I am not a lawyer; I am just a mother having to deal with bullying too close to home. Please don't poke fun at these victims. It's this type of thinking that lets bullying remain part of what's happening in our schools.
On February 26, the Vice President and General Manager of the Family Channel responded to the second complaint in the following terms:
We agree with you that bullying is not to be tolerated, and we would take swift action if any programming on our service encouraged children to be cruel to one another. However, after an internal review and discussion of the additional episode you have identified, we have come to the same conclusion we did with the first program, namely these segments do not violate any of the broadcast standards and codes we abide by, including the CAB's Violence Code. The Girls' Room sketches depict very little, if any, violence whether physical, verbal, or emotional. Violence is not the central theme, and we believe nothing contained in these short scenes could reasonably be considered to invite children to imitate dangerous acts they see on screen. Nor do the sketches contain realistic scenes of violence which minimize the effects of truly violent acts.
There are many ways to communicate the fact that bullying behaviour is negative and undesirable, and the Girls' Room sketches do so in a satirical and comedic manner. We believe that our viewers understand the comedic intent of these particular sketches and appreciate the humour in its outrageous characters and premise. The girls host a talk show in the school washroom, which demonstrates how unrealistic and removed from reality the sketch is.
We don't think our viewers would wish to emulate these negative characters, since they are not portrayed in a favourable manner that might make their behaviour seem appealing or admirable to viewers. Indeed, these girls have no dates for their proms, hang out in the public washroom and seem to have no meaningful friendships or interests in their lives.
Furthermore, the specific Girls' Room characters are antagonists who do not appear in any other segment of The Amanda Show. You describe the character played by the show's star Amanda Bynes as the "main character" of the Amanda Show, but in fact The Girls' Room is simply a short, infrequent comedy sketch, showcasing the comedic talents of Amanda Bynes and her co-stars. These are not lead characters in an episodic series. Unlike a regular television series, a comedy sketch by its nature does not allow for plot or character development. Nor is the purpose of a comedy sketch to educate, inform or caution the viewer.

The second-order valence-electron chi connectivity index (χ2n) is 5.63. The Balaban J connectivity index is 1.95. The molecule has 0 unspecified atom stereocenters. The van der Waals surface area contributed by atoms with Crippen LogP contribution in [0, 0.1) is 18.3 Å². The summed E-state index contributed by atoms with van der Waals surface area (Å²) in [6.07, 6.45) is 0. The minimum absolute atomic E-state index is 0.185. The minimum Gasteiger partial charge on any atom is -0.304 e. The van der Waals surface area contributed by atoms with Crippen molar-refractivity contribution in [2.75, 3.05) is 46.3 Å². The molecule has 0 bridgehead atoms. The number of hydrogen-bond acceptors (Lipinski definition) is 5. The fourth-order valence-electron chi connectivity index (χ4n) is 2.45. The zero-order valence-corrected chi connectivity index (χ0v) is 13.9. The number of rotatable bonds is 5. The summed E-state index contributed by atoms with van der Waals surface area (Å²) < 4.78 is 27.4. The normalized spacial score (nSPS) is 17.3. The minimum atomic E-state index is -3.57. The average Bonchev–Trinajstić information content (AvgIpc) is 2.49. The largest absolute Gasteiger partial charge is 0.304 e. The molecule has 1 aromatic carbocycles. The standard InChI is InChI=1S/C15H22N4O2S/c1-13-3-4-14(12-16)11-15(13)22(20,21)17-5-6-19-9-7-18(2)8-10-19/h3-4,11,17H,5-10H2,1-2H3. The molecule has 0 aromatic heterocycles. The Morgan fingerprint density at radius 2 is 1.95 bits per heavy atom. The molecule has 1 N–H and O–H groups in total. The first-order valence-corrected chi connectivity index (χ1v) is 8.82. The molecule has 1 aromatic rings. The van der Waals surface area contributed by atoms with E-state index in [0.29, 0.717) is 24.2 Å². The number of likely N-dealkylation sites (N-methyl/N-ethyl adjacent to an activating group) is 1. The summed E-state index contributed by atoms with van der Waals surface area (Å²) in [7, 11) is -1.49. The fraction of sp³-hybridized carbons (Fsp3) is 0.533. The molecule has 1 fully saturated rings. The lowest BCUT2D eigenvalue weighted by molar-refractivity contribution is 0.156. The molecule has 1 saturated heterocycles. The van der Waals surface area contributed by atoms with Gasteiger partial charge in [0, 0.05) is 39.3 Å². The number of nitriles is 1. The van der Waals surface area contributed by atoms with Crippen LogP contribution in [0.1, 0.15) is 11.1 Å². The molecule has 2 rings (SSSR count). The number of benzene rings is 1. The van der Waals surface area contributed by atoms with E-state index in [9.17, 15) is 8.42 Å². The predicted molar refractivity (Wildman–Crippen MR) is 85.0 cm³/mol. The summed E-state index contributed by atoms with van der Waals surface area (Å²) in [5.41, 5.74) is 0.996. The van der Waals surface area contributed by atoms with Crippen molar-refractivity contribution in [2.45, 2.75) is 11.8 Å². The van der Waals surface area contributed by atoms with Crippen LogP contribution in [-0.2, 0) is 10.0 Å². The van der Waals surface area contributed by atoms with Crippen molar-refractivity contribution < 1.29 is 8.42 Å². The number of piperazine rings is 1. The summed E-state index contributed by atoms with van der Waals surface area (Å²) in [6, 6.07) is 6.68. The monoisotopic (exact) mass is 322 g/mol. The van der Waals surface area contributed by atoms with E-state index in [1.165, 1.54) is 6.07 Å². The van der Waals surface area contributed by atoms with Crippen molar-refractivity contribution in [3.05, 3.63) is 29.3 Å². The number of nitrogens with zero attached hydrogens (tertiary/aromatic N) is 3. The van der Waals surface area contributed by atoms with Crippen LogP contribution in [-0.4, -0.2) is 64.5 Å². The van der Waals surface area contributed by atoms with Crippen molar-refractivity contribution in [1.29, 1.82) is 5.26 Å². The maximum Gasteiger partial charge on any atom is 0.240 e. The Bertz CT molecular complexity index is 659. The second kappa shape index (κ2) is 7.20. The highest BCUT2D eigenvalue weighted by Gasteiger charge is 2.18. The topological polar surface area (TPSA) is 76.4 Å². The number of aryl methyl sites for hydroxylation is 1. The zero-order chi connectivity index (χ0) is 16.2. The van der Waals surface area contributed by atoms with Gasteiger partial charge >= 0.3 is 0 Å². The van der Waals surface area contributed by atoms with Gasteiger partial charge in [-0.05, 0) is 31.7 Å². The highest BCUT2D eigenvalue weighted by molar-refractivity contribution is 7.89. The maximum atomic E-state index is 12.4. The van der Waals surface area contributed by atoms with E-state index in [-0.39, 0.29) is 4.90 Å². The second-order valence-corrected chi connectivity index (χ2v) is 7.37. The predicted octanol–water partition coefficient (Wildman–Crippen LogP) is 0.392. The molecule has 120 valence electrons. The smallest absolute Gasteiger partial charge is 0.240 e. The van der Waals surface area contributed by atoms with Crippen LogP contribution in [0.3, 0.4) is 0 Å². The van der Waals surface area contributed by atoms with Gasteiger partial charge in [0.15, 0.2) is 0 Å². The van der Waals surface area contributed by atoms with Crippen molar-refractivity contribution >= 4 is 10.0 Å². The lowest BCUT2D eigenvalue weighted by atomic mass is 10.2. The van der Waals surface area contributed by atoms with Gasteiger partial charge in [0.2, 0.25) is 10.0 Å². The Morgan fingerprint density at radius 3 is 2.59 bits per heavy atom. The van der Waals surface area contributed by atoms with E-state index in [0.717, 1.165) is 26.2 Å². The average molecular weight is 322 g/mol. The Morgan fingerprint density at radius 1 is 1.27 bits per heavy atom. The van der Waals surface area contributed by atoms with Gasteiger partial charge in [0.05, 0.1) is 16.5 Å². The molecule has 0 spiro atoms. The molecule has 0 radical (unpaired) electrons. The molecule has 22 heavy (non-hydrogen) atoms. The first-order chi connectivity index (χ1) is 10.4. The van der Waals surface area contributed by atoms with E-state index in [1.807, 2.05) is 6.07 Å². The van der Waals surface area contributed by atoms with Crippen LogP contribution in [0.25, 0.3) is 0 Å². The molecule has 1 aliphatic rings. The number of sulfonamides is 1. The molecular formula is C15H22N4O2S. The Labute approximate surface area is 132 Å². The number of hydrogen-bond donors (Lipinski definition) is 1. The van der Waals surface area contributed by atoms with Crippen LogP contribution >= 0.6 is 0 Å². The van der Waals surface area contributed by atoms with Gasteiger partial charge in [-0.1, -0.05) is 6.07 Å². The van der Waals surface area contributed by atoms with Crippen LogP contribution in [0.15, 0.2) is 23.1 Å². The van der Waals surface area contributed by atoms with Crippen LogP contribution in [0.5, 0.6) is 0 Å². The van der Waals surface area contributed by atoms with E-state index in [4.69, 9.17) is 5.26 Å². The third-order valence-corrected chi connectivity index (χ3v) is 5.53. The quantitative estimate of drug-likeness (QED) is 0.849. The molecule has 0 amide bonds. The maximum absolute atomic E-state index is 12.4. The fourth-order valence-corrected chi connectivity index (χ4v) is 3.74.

The broadcaster maintained a consistent position on the issue of concern in its second response; since the complainant objected to the substance of the first response, the CBSC considered that dissatisfaction as an equivalent to a Ruling Request (although not in the customary format) regarding both episodes of the show.
The National Specialty Services Panel considered the complaint under the following provisions of the Canadian Association of Broadcasters' (CAB) Voluntary Code Regarding Violence in Television Programming:
CAB Violence Code, Article 2.0 - Children's Programming
(Children refers to persons under 12 years of age)
2.1 As provided below, programming for children requires particular caution in the depiction of violence; very little violence, either physical, verbal or emotional shall be portrayed in children's programming.
2.2 In children's programming portrayed by real-life characters, violence shall only be portrayed when it is essential to the development of character and plot.
2.3 Animated programming for children, while accepted as a stylized form of storytelling which can contain non-realistic violence, shall not have violence as its central theme, and shall not invite dangerous imitation.